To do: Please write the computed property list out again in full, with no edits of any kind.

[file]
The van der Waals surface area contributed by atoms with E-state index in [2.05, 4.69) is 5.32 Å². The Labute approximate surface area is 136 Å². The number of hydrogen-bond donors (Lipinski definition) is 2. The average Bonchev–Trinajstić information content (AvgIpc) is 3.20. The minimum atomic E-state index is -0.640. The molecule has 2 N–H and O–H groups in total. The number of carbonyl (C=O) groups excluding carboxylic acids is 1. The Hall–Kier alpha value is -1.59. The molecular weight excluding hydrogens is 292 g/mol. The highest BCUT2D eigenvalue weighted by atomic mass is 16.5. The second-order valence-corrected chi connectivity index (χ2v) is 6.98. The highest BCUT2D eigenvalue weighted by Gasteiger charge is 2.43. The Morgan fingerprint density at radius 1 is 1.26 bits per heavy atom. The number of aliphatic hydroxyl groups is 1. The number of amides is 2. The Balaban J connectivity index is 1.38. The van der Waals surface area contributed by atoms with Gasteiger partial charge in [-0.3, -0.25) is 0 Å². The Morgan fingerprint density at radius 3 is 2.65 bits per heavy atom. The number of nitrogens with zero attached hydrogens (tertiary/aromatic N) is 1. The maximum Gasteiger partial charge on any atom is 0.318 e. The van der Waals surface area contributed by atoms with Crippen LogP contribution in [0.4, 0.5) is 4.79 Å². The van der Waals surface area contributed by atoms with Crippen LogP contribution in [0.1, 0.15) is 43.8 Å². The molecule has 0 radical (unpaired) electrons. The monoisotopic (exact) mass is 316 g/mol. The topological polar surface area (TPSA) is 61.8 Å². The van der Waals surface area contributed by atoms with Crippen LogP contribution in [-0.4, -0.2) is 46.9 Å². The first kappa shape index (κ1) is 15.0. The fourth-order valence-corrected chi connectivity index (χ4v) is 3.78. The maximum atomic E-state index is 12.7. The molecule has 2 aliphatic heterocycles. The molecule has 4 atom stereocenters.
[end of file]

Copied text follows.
The van der Waals surface area contributed by atoms with E-state index in [2.05, 4.69) is 5.32 Å². The Labute approximate surface area is 136 Å². The number of hydrogen-bond donors (Lipinski definition) is 2. The average Bonchev–Trinajstić information content (AvgIpc) is 3.20. The minimum atomic E-state index is -0.640. The molecule has 2 N–H and O–H groups in total. The number of carbonyl (C=O) groups excluding carboxylic acids is 1. The Hall–Kier alpha value is -1.59. The molecular weight excluding hydrogens is 292 g/mol. The highest BCUT2D eigenvalue weighted by atomic mass is 16.5. The second-order valence-corrected chi connectivity index (χ2v) is 6.98. The highest BCUT2D eigenvalue weighted by Gasteiger charge is 2.43. The Morgan fingerprint density at radius 1 is 1.26 bits per heavy atom. The number of aliphatic hydroxyl groups is 1. The number of amides is 2. The Balaban J connectivity index is 1.38. The van der Waals surface area contributed by atoms with Gasteiger partial charge in [-0.3, -0.25) is 0 Å². The Morgan fingerprint density at radius 3 is 2.65 bits per heavy atom. The number of nitrogens with zero attached hydrogens (tertiary/aromatic N) is 1. The maximum Gasteiger partial charge on any atom is 0.318 e. The van der Waals surface area contributed by atoms with Crippen LogP contribution in [0.4, 0.5) is 4.79 Å². The van der Waals surface area contributed by atoms with Crippen LogP contribution in [0.1, 0.15) is 43.8 Å². The molecule has 0 radical (unpaired) electrons. The monoisotopic (exact) mass is 316 g/mol. The topological polar surface area (TPSA) is 61.8 Å². The van der Waals surface area contributed by atoms with Crippen LogP contribution in [-0.4, -0.2) is 46.9 Å². The first kappa shape index (κ1) is 15.0. The fourth-order valence-corrected chi connectivity index (χ4v) is 3.78. The maximum atomic E-state index is 12.7. The molecule has 2 aliphatic heterocycles. The molecule has 4 atom stereocenters.